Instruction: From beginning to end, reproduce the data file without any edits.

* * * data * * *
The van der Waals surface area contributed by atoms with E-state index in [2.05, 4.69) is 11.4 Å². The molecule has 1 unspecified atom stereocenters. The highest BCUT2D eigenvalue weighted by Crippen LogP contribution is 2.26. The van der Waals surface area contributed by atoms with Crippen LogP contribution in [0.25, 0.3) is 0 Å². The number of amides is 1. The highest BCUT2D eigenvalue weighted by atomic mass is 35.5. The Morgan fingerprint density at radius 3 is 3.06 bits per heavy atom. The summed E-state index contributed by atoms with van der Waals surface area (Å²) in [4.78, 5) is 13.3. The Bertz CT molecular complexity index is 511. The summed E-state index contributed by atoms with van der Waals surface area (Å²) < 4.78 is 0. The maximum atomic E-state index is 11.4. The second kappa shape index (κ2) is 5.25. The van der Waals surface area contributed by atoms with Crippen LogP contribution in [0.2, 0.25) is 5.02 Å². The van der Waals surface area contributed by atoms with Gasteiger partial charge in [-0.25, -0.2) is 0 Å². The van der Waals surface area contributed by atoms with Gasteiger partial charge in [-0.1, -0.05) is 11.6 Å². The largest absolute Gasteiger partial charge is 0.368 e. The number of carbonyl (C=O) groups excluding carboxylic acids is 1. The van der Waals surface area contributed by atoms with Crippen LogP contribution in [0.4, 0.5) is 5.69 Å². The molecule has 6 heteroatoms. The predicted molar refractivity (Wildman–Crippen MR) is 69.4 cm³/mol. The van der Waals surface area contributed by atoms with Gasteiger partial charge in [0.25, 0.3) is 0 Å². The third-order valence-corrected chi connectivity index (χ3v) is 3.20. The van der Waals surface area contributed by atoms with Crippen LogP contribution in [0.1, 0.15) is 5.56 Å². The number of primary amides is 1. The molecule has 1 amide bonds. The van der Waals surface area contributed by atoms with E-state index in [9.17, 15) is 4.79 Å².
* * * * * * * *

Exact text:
The van der Waals surface area contributed by atoms with E-state index in [2.05, 4.69) is 11.4 Å². The molecule has 1 unspecified atom stereocenters. The highest BCUT2D eigenvalue weighted by Crippen LogP contribution is 2.26. The van der Waals surface area contributed by atoms with Crippen LogP contribution in [0.25, 0.3) is 0 Å². The number of amides is 1. The highest BCUT2D eigenvalue weighted by atomic mass is 35.5. The Morgan fingerprint density at radius 3 is 3.06 bits per heavy atom. The summed E-state index contributed by atoms with van der Waals surface area (Å²) in [4.78, 5) is 13.3. The Bertz CT molecular complexity index is 511. The summed E-state index contributed by atoms with van der Waals surface area (Å²) < 4.78 is 0. The maximum atomic E-state index is 11.4. The second kappa shape index (κ2) is 5.25. The van der Waals surface area contributed by atoms with Crippen LogP contribution in [0.2, 0.25) is 5.02 Å². The van der Waals surface area contributed by atoms with Gasteiger partial charge in [-0.25, -0.2) is 0 Å². The van der Waals surface area contributed by atoms with Gasteiger partial charge in [-0.1, -0.05) is 11.6 Å². The largest absolute Gasteiger partial charge is 0.368 e. The number of carbonyl (C=O) groups excluding carboxylic acids is 1. The van der Waals surface area contributed by atoms with Crippen LogP contribution in [0.4, 0.5) is 5.69 Å². The molecule has 6 heteroatoms. The predicted molar refractivity (Wildman–Crippen MR) is 69.4 cm³/mol. The van der Waals surface area contributed by atoms with Gasteiger partial charge in [0.25, 0.3) is 0 Å². The third-order valence-corrected chi connectivity index (χ3v) is 3.20. The van der Waals surface area contributed by atoms with Crippen LogP contribution in [0.1, 0.15) is 5.56 Å². The number of primary amides is 1. The molecule has 1 amide bonds. The van der Waals surface area contributed by atoms with E-state index in [9.17, 15) is 4.79 Å².